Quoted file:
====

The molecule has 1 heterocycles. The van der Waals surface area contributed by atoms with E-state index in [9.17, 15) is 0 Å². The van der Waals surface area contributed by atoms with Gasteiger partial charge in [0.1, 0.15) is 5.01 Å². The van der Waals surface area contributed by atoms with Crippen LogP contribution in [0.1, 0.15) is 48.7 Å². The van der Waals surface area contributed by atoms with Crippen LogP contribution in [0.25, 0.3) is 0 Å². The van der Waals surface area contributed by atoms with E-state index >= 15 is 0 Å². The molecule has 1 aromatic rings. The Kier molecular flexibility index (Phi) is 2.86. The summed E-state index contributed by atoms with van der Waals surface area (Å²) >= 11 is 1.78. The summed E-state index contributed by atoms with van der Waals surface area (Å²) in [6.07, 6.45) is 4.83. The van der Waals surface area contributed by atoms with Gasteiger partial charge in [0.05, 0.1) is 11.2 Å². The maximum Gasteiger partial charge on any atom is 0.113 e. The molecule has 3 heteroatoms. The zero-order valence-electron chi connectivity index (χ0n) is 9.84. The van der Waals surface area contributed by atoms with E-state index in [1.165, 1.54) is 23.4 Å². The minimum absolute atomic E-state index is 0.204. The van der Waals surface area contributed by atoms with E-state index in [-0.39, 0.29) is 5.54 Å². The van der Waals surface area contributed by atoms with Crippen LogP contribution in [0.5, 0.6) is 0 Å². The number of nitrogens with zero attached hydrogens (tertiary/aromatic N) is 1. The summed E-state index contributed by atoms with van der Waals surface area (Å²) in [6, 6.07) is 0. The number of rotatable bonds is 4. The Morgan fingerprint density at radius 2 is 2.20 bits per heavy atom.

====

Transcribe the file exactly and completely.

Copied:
The molecule has 1 heterocycles. The van der Waals surface area contributed by atoms with E-state index in [9.17, 15) is 0 Å². The van der Waals surface area contributed by atoms with Gasteiger partial charge in [0.1, 0.15) is 5.01 Å². The van der Waals surface area contributed by atoms with Crippen LogP contribution in [0.1, 0.15) is 48.7 Å². The van der Waals surface area contributed by atoms with Crippen LogP contribution in [0.25, 0.3) is 0 Å². The van der Waals surface area contributed by atoms with E-state index >= 15 is 0 Å². The molecule has 1 aromatic rings. The Kier molecular flexibility index (Phi) is 2.86. The summed E-state index contributed by atoms with van der Waals surface area (Å²) >= 11 is 1.78. The summed E-state index contributed by atoms with van der Waals surface area (Å²) in [6.07, 6.45) is 4.83. The van der Waals surface area contributed by atoms with Gasteiger partial charge in [0.05, 0.1) is 11.2 Å². The maximum Gasteiger partial charge on any atom is 0.113 e. The molecule has 3 heteroatoms. The zero-order valence-electron chi connectivity index (χ0n) is 9.84. The van der Waals surface area contributed by atoms with E-state index in [1.165, 1.54) is 23.4 Å². The minimum absolute atomic E-state index is 0.204. The van der Waals surface area contributed by atoms with E-state index in [-0.39, 0.29) is 5.54 Å². The van der Waals surface area contributed by atoms with Crippen LogP contribution in [0.5, 0.6) is 0 Å². The number of nitrogens with zero attached hydrogens (tertiary/aromatic N) is 1. The summed E-state index contributed by atoms with van der Waals surface area (Å²) in [6, 6.07) is 0. The number of rotatable bonds is 4. The Morgan fingerprint density at radius 2 is 2.20 bits per heavy atom.